Are we really surprised that Penang High Court judge Zamani agreed with the DPP and police that the PSM activists should
be investigated for “preparing to wage war” under section 122 of the Penal Code and that they should be detained for 7 days – all because of some PSM leaflets and communist-inspired T-shirts?

No we are not! We are only surprised when the judiciary, on the very few occasions actually acts with a backbone, with principles, fairness and justice.

But those days are very, very few and far between. We have to salute judge Hishamuddin Yunus for awarding RM 2.5 million to Malek Hussin, an ex-ISA detainee (judgment has since been overruled, how surprising); ordered the immediate release of two reformasi activists, N. Gobalakrishan and Abdul Ghani Haroon; ruled that the Federal Court panel that heard the Ayer Molek case was illegal and unconstitutional – and more recently that the public has a legitimate expectation to know how water tariffs are determined. He was of course the lone and dissenting voice in the Court of Appeal. How surprising again.

Although he must be leading a very lonely existence in the judiciary, I am sure he must be standing tall. I wonder what he thinks about this case?


Judge throws out PSM application

Athi Shankar, June 30, 2011, Free Malaysia Today.com

GEORGE TOWN: The Penang High Court today dismissed an application for a judicial review of a seven-day remand obtained by police on 30 Parti Sosialis Malaysia (PSM) members.

High Court Judge Zamani Abdul Rahim said the police had complied with all requirements under Section 117 2(b) of the Criminal Procedure Code (CPC) to remand the suspects.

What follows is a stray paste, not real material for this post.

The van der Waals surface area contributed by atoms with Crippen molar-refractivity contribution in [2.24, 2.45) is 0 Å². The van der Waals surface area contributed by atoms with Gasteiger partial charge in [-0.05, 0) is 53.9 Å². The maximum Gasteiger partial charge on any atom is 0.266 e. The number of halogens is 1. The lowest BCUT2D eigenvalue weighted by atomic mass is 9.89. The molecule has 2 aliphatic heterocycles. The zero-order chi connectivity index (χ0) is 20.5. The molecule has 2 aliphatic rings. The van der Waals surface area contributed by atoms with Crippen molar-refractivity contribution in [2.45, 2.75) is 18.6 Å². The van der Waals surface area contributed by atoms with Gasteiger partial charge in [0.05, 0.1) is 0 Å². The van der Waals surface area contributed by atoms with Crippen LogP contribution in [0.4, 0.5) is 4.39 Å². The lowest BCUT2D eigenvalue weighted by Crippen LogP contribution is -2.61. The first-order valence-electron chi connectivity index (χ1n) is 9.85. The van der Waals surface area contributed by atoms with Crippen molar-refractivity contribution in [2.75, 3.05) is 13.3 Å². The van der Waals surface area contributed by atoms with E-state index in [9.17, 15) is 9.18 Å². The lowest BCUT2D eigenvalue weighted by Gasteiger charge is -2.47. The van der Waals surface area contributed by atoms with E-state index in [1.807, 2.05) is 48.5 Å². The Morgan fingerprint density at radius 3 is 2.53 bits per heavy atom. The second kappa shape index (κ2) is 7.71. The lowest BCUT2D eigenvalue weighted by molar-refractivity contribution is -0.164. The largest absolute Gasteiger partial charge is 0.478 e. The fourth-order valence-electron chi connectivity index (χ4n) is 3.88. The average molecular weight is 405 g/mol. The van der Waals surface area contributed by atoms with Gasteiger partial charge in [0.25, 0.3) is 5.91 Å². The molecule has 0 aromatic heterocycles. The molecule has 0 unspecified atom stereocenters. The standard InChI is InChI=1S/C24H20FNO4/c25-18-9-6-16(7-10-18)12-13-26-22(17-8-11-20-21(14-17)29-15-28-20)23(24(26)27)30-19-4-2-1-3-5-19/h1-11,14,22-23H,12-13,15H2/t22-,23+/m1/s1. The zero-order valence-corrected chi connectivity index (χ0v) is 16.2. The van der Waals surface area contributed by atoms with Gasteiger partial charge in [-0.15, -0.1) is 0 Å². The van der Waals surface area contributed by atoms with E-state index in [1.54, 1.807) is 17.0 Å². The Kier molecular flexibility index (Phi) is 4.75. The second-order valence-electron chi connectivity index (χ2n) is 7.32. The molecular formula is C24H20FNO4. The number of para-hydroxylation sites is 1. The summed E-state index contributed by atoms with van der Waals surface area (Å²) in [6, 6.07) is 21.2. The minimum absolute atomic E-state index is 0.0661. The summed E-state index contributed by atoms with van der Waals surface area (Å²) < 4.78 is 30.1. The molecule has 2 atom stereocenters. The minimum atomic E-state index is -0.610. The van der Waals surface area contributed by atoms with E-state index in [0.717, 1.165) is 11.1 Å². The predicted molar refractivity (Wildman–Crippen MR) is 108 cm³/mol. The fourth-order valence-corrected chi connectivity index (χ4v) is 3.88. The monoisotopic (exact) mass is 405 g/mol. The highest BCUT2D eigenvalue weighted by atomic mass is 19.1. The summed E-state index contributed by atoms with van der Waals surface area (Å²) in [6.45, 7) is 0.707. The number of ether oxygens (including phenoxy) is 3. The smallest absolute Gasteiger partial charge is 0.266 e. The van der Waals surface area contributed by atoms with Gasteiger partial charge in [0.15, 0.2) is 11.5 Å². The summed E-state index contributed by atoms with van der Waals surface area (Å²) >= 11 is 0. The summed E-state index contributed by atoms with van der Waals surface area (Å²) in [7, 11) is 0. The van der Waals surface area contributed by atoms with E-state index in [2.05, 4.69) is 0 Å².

He said the police were right to obtain the remand order from the Butterworth Sessions Court last Sunday as the offence of waging war against the King was a serious crime.

Zamani, however, issued a directive to the police to allow families of detainees to visit them.

Sungai Siput MP Dr D Micheal Jeyakumar, PSM deputy chief M Saraswathy and a bus driver known as Selvam were among the 30 arrested at the Sungai Dua toll plaza in North-South Expressway at 4pm last Saturday.

Also in the group were a teacher, four students and five women above the age of 50. They made an application for revision of the remand order under Section 323 of the CPC.

PSM secretary-general S Arutchelvan, Jeyakumar’s wife Rani Rasiah and other family members of those detained were present at the court hearing.

Zamani heard arguments from the detainees’ defence counsel and the prosecution for two hours yesterday.

No evidence

The defence contended that police did not have material evidence to investigate them under Section 122 for allegedly waging war against the King.

The PSM members alleged that police failed to comply with requirements under sub-section 117.2(b) of the CPC.

Under the sub-section, police can remand a person for a week if the offence carried a jail sentence of 14 years and above, and life imprisonment upon conviction.

However, the defence argued that police did not seize from them any firearms, ammunition, explosives or any other weapons necessary to wage a war against the King.

Even if they were being investigated, the case should be for an offence that carries a sentence below 14 years.

Hence, they argued that their remand order should be under sub-section 117.2(a) of CPC which allowed only a four-day remand.

The detainees’ legal team comprised senior lawyer CV Prabakaran, Ranjit Singh Dhillon, Agatha Foo, Karen Lai, V Parthipan, Sukinder Pal Singh, C Ravi Chander, Rowena Nair, RSN Rayer, VS Raventharan and Jason Ong.

The prosecution team was senior deputy public prosecutors Wahab Mohamed and Suhaimi Ibrahim.